An author previously shortlisted for the Whitbread Award has been appointed professor of creative writing at the University of Hull. Martin Goodman, whose recent biography of physiologist J.S. Haldane won the British Medical Association Book Award 2008, also takes on the directorship of the Philip Larkin Centre at Hull. Also at Hull, Amy M. Davis has taken on a film studies lectureship in the department of humanities. Previously based at the University of Ulster, Dr Davis' published work includes studies of the history and productions of Walt Disney Studios. She is currently working on a study of the company's theme parks.

King's College London has recruited three members to its Centre for Cultural, Media and Creative Industries Research. Andy Pratt, former director of the Urban Research Centre and reader in urban cultural economy at the London School of Economics, joins as professor of culture, media and economy; Nick Wilson, previously principal lecturer in strategy, marketing and entrepreneurship at Kingston University, and director of its masters courses in creative economy, has been made senior lecturer in cultural and creative industries; and Rosalind Gill, professor of subjectivity and cultural theory at The Open University, is set to join in January as professor of social and cultural analysis.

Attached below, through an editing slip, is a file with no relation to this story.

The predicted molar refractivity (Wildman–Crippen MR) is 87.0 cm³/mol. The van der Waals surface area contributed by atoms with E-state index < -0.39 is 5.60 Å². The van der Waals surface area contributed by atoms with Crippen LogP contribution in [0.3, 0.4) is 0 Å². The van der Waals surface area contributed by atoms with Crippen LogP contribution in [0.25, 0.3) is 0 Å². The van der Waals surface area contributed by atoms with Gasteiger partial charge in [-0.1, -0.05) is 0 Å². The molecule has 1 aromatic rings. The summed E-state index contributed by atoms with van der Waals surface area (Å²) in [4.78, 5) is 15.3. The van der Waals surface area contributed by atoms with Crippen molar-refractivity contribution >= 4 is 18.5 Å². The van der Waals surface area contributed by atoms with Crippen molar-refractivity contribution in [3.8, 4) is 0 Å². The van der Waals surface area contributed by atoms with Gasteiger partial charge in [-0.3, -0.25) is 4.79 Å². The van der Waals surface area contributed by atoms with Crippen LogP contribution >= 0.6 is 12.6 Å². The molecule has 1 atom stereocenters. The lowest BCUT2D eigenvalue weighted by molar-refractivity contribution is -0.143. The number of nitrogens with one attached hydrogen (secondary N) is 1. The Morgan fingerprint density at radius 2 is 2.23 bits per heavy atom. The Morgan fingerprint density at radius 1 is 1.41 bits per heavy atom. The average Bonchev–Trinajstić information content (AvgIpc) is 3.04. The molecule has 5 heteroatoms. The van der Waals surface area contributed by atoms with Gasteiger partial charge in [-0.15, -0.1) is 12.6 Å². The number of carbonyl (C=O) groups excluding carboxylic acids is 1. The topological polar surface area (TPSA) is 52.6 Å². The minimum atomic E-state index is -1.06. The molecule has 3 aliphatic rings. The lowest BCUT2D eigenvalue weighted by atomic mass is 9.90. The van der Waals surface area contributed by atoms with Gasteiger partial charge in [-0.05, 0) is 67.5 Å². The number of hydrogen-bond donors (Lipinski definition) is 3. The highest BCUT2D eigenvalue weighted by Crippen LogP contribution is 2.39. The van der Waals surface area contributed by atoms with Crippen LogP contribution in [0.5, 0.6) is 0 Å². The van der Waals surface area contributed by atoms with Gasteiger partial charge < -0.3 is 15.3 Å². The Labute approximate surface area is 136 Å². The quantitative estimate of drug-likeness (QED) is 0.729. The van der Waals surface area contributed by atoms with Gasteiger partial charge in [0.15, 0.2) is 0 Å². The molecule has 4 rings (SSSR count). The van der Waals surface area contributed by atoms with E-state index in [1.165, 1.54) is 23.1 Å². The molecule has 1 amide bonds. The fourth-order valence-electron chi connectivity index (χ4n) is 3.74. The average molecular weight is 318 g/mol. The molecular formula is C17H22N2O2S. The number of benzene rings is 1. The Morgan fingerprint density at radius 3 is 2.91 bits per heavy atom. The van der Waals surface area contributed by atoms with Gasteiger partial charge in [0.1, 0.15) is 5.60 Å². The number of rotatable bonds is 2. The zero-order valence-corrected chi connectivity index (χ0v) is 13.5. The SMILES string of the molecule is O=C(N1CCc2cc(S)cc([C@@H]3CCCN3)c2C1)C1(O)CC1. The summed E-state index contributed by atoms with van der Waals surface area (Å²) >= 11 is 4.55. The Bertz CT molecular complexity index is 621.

A lecturer from the University of Manchester has been appointed to make some "NOISE" about mathematics. John Moriarty, lecturer in probability, has been charged with communicating the importance of the subject to a wider audience in a post created as part of the New Outlooks in Science and Engineering (NOISE) scheme. The project is funded by the Engineering and Physical Sciences Research Council to provide early-career researchers with the tools that will help them to communicate their work effectively.